H. Wagner’s team took a little run while Herman left them on the corner while he went into the Shortville Store as he was brining a cow and calf home. We think the team wanted to give the calf a ride for his life.


Wm. Swan is building the belfry on the schoolhouse in Dist. 1 this week.


Tioga News:


Rev. Roberts of Eau Claire was here Tuesday for the purpose of organizing a Sunday school, appointing Mrs. Mary Schwamb superintendent.


Mr. Phillips sold his farm to Elmer Mund and left here Monday with his family and household goods, going to Beloit, Wis.


Quite a number of farmers are busy making maple syrup. Mr. Ziegler has made about 35 gallons of maple syrup and some maple sugar.


Mr. Ziegler lost a valuable cow one day last week, caused from drinking sap.


Mrs. Bigelow has the first baby chicks of the season in this locality.


Steve Marlin is cooking for Dave Wood’s sawmill crew.


(At that time, every farm had a flock of chickens. Each spring, baby chicks were ordered from a local hatchery, or some had their own setting hens that hatched out baby chicks. Through the summer, the young chicks grew up to replace colder laying hens, and a few were for fryers. Dom rog the eggs the hens produced went for home use and the rest were an income when sold or exchanged for needed items at a local grocery.


One of my farm chores was to keep the chicken coop clean, feed and water the chickens each day and gather the eggs, that had to be cleaned, then stored in the 30-dozen crate kept in the cool cellar, ready for sale at the market on Saturday. DZ)                                               


March 1949


Mr. and Mrs. Hubert H. Quicker won the mixed doubles bowling on the Neillsville recreation alleys last Sunday night with a handicap score of 1,295. They were approximately 60 pins over the nearest competitor.


Mrs. Quicker paced the hubby-wife team with a total of 543 pins, with a rousing 240 game boosting the total. Mr. Quicker bowled 541 for a total of 1,084 actual pins. Their handicap was 211 pins.


The new uniforms of the Granton High School band will be given their first public showing at a concert next Tuesday evening, at 8 p.m., in the village hall. The chorus also will participate in the concert program..


Silver Dome Ballroom Announces Opening of 1949 Dance Season.

Easter Sunday, Apr. 17 “Pat Lautenbach & his Varsity Boys Orchestra” Admission 50’.

Dancing Every Sat. Night – Starting April 23.

Now Booking Wedding Dances,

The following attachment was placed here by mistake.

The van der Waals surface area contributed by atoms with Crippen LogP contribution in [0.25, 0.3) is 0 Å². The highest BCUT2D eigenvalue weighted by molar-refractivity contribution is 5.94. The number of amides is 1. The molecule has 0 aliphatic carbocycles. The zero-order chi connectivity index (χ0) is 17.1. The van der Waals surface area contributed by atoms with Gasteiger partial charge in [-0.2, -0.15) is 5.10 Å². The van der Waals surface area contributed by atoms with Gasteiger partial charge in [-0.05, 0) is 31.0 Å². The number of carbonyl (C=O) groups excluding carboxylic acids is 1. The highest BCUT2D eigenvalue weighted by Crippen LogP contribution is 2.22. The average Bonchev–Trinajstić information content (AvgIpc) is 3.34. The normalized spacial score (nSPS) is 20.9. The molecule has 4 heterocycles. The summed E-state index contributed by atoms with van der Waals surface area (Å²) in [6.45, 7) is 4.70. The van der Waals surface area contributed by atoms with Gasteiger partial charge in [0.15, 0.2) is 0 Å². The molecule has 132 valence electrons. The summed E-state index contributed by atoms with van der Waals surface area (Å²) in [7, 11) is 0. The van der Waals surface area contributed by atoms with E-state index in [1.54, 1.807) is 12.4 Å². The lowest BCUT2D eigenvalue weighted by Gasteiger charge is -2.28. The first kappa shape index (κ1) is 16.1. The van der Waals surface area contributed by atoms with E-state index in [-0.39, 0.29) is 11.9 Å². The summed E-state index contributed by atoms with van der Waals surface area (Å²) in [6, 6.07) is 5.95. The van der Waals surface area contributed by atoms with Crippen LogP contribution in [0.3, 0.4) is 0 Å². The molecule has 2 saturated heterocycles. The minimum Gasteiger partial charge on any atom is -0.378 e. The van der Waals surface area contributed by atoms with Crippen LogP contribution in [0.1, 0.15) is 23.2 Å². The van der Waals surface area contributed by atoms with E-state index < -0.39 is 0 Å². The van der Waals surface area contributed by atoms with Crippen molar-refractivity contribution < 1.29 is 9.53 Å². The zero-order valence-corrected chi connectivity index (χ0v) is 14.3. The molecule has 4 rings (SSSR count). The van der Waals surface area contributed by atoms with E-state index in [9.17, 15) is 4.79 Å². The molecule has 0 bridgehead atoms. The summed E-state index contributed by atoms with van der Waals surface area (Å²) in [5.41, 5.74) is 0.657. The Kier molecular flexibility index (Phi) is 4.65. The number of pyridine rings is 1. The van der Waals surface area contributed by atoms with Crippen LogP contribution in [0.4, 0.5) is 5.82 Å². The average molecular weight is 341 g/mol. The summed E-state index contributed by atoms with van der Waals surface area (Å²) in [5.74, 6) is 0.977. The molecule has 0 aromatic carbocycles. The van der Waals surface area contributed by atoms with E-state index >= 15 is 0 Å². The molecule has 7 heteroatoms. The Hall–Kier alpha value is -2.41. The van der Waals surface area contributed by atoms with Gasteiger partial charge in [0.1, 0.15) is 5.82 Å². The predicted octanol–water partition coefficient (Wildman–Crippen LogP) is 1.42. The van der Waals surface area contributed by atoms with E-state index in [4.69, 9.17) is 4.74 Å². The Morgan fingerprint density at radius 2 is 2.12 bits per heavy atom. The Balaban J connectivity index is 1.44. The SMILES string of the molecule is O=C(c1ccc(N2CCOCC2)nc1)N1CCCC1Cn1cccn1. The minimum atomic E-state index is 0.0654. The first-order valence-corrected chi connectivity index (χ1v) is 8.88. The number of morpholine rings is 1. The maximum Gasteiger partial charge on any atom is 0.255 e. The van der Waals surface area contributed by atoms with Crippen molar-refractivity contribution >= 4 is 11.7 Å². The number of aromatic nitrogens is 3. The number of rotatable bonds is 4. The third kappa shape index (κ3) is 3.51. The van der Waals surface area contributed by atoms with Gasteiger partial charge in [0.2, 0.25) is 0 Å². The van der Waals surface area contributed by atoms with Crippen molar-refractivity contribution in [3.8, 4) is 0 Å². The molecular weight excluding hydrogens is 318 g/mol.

Call X6511, or See Us in Person at the Supper Club, Neillsville.


Rev. N.J. Dechant confirmed 14 young people at Zion Reformed Church last Sunday morning.


They were Wayne Grap, Roger Henchen, Elaine Henchen, Betty Pflughoeft, Margaret Reber, Janet Seelow, Mary Pflughoeft, Nancy Francis, Paula Bradbury, Gene Zaeske, Hubert Quicker, Jr., and Hans Harder.


These members, Kurt Hediger, Ilene Henchen and Roger Schemenaur received baptism. Each member of the class was presented with gold crosses, a gift from the church, and their confirmation certificates.  


Mr. and Mrs. Floyd Richmond and family left Clark County for a ranch in Whitetail, Mont., Wednesday morning.


They shipped three box cars by rail, with household goods: a tractor and some young cattle.


Floyd Alstot furnished two trucks in which their milk cows were transported. Chester Turville and Frank Wilson went along to milk the cows and care for them on the way.


Herman Hediger, on whose ranch  the Richmonds will live, accompanied the group. He drove through with his truck. Mr. Hediger and two friends from Switzerland will build a milk house on the ranch before returning to Neillsville.                                                                                    


James H. White, and Clara E. Brussow, both of Loyal, were married by the Rev. Chadwick in Appleton last Satruday. The marriage was the second for both of them.            


Coast-to-Coast Stores Fishing Tackle At Low Cost!

Casting Reel $2.39, Casting Line From $1.09 to $2.19,

Tackle Box $2.89, Minnow Bucket $1.89

Casting Rods From $2.89 to $9.85.

Herb Bordie, Prop. Neillsville.


With a five-man council sitting for the first time, the Neillsville City Council and mayor Tuesday night completed organization for the conduct of city affairs for the next year.


Making his first appearance as a member of the council was George Tibbett, who is the first alderman of the new fifth ward. Other councilmen, all of whom served during the year just past, are Ernest C. Karnitz, first ward; J.H. Hoesly, second ward; Arthur Carl, third ward; and Arne Matheson, fourth ward.